India’s states are unlike each other in the extreme. The distance between the rich and poor states, nevertheless, has widened. Haryana, one of India’s richest states, is six times richer than Bihar. All five of the southern states, unsurprisingly, were among the ten richest large states in 2018-19.
Data shows that southern Indian states continue to outperform the rest of the country in health, education and economic opportunities. But what are the consequences of this phenomenon?
A prevailing theory in newly independent India was that with time, the economic growth and per capita income of various states would converge. But many researchers have now shown that economically disparate states do not converge to a single steady state. Some reasonably well-to-do states have done better than their rich peers; and that, data suggests, can be entirely explained by state-level policymaking and implementation.
In many of the indicators of health, education and economic opportunities, the difference between the south and the north is as stark as that between Europe and sub-Saharan Africa. At the time of India’s independence in 1947, the four southern states – Tamil Nadu, Karnataka, Kerala and Andhra Pradesh which constituted about a quarter of India’s population – were mostly in the middle or bottom in terms of development.
Each of the southern states has its own particular story, but in essence, the progress was achieved by the innovative policies of individual states. But, the states have acted as laboratories of democracy, as they were expected to do so.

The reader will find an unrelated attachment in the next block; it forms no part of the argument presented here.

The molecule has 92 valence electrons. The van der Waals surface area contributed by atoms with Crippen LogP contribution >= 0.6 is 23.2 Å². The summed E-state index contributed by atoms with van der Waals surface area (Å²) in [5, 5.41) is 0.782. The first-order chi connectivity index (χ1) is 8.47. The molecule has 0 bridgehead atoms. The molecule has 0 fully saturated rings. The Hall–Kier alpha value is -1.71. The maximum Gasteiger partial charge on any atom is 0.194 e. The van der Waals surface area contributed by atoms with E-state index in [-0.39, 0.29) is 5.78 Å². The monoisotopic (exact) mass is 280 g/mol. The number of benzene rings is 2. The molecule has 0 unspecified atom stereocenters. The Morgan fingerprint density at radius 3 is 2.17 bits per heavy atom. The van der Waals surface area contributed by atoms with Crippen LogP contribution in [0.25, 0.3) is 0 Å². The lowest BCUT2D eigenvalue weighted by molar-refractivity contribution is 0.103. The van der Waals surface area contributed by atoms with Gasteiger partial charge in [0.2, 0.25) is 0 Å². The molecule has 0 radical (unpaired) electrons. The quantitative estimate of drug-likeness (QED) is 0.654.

Agriculture, which was the mainstay of the country’s economic output at the time of Independence, has remained an unproductive and low-yielding economic activity for a variety of reasons. Economic progress in India and in much of the developing world, therefore, has been linked to moving people away from agriculture and into manufacturing and services.
For example, agriculture contributes only 3.91 percent to Tamil Nadu’s GSDP. That’s the lowest proportion in the country among the large states. Kerala follows its neighbor, at 4.07 per cent. Among the southern states, only Andhra Pradesh has a double-digit ratio, with agriculture contributing 11.5 per cent to its GSDP.
States with low human development indices and low per capita incomes, meanwhile, dominate the list of states where agriculture contributes significantly to the GSDP. Punjab is the exception to India’s agriculture conundrum. It is a relatively prosperous state with reasonable levels of human development that still has a high degree of dependence on farming as an economic activity.